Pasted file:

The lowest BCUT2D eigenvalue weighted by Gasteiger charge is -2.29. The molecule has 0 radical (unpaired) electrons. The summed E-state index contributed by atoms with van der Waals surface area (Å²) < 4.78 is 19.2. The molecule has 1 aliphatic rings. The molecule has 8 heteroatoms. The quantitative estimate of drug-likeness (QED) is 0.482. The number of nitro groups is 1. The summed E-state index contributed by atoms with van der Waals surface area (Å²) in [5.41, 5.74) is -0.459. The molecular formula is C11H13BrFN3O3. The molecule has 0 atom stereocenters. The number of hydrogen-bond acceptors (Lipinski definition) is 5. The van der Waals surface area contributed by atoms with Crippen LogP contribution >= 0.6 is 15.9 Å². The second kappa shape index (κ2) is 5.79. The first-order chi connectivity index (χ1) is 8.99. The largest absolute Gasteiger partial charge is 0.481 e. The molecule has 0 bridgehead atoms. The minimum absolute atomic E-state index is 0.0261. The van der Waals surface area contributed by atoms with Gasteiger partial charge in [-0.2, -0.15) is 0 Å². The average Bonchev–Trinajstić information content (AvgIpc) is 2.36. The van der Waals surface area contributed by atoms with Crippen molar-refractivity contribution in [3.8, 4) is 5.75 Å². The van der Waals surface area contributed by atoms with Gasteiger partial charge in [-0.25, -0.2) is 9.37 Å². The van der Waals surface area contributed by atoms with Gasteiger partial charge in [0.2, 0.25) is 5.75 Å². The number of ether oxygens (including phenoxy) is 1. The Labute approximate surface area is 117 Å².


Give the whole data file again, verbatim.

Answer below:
The lowest BCUT2D eigenvalue weighted by Gasteiger charge is -2.29. The molecule has 0 radical (unpaired) electrons. The summed E-state index contributed by atoms with van der Waals surface area (Å²) < 4.78 is 19.2. The molecule has 1 aliphatic rings. The molecule has 8 heteroatoms. The quantitative estimate of drug-likeness (QED) is 0.482. The number of nitro groups is 1. The summed E-state index contributed by atoms with van der Waals surface area (Å²) in [5.41, 5.74) is -0.459. The molecular formula is C11H13BrFN3O3. The molecule has 0 atom stereocenters. The number of hydrogen-bond acceptors (Lipinski definition) is 5. The van der Waals surface area contributed by atoms with Crippen LogP contribution >= 0.6 is 15.9 Å². The second kappa shape index (κ2) is 5.79. The first-order chi connectivity index (χ1) is 8.99. The largest absolute Gasteiger partial charge is 0.481 e. The molecule has 0 bridgehead atoms. The minimum absolute atomic E-state index is 0.0261. The van der Waals surface area contributed by atoms with Gasteiger partial charge in [-0.2, -0.15) is 0 Å². The average Bonchev–Trinajstić information content (AvgIpc) is 2.36. The van der Waals surface area contributed by atoms with Crippen molar-refractivity contribution in [3.8, 4) is 5.75 Å². The van der Waals surface area contributed by atoms with Gasteiger partial charge in [-0.25, -0.2) is 9.37 Å². The van der Waals surface area contributed by atoms with Gasteiger partial charge in [0.2, 0.25) is 5.75 Å². The number of ether oxygens (including phenoxy) is 1. The Labute approximate surface area is 117 Å².